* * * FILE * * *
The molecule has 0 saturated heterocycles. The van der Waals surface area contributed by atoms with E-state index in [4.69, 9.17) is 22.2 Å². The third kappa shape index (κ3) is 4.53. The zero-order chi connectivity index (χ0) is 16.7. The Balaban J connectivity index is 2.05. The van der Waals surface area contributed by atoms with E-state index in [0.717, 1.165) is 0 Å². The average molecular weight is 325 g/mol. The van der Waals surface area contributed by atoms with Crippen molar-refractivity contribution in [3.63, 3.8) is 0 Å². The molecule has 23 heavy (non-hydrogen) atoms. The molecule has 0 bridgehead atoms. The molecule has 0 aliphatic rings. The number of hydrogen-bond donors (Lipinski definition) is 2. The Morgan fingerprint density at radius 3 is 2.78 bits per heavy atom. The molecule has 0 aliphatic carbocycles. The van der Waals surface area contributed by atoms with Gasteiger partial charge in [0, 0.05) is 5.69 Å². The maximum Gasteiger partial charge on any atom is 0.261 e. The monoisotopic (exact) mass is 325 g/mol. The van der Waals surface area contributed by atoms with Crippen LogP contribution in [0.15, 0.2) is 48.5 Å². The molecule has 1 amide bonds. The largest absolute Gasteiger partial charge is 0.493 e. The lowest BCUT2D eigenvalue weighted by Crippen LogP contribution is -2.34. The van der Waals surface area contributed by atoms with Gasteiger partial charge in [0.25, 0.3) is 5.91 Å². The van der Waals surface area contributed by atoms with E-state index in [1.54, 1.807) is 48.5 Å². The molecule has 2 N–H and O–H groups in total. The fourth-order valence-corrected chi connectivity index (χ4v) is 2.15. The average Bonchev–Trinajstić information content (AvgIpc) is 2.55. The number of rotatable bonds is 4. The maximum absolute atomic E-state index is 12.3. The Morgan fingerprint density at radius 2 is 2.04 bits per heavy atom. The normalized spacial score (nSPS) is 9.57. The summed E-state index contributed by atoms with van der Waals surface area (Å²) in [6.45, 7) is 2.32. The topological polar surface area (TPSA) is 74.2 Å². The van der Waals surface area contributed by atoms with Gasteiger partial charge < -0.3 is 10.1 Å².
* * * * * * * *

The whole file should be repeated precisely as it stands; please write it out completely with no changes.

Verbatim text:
The molecule has 0 saturated heterocycles. The van der Waals surface area contributed by atoms with E-state index in [4.69, 9.17) is 22.2 Å². The third kappa shape index (κ3) is 4.53. The zero-order chi connectivity index (χ0) is 16.7. The Balaban J connectivity index is 2.05. The van der Waals surface area contributed by atoms with E-state index in [0.717, 1.165) is 0 Å². The average molecular weight is 325 g/mol. The van der Waals surface area contributed by atoms with Crippen molar-refractivity contribution in [3.63, 3.8) is 0 Å². The molecule has 23 heavy (non-hydrogen) atoms. The molecule has 0 bridgehead atoms. The molecule has 0 aliphatic rings. The number of hydrogen-bond donors (Lipinski definition) is 2. The Morgan fingerprint density at radius 3 is 2.78 bits per heavy atom. The molecule has 0 aliphatic carbocycles. The van der Waals surface area contributed by atoms with Gasteiger partial charge in [0, 0.05) is 5.69 Å². The maximum Gasteiger partial charge on any atom is 0.261 e. The monoisotopic (exact) mass is 325 g/mol. The van der Waals surface area contributed by atoms with Crippen LogP contribution in [0.15, 0.2) is 48.5 Å². The molecule has 1 amide bonds. The largest absolute Gasteiger partial charge is 0.493 e. The lowest BCUT2D eigenvalue weighted by Crippen LogP contribution is -2.34. The van der Waals surface area contributed by atoms with Gasteiger partial charge in [0.25, 0.3) is 5.91 Å². The van der Waals surface area contributed by atoms with E-state index in [1.54, 1.807) is 48.5 Å². The molecule has 2 N–H and O–H groups in total. The fourth-order valence-corrected chi connectivity index (χ4v) is 2.15. The average Bonchev–Trinajstić information content (AvgIpc) is 2.55. The number of rotatable bonds is 4. The maximum absolute atomic E-state index is 12.3. The Morgan fingerprint density at radius 2 is 2.04 bits per heavy atom. The normalized spacial score (nSPS) is 9.57. The summed E-state index contributed by atoms with van der Waals surface area (Å²) in [6.45, 7) is 2.32. The topological polar surface area (TPSA) is 74.2 Å². The van der Waals surface area contributed by atoms with Gasteiger partial charge < -0.3 is 10.1 Å².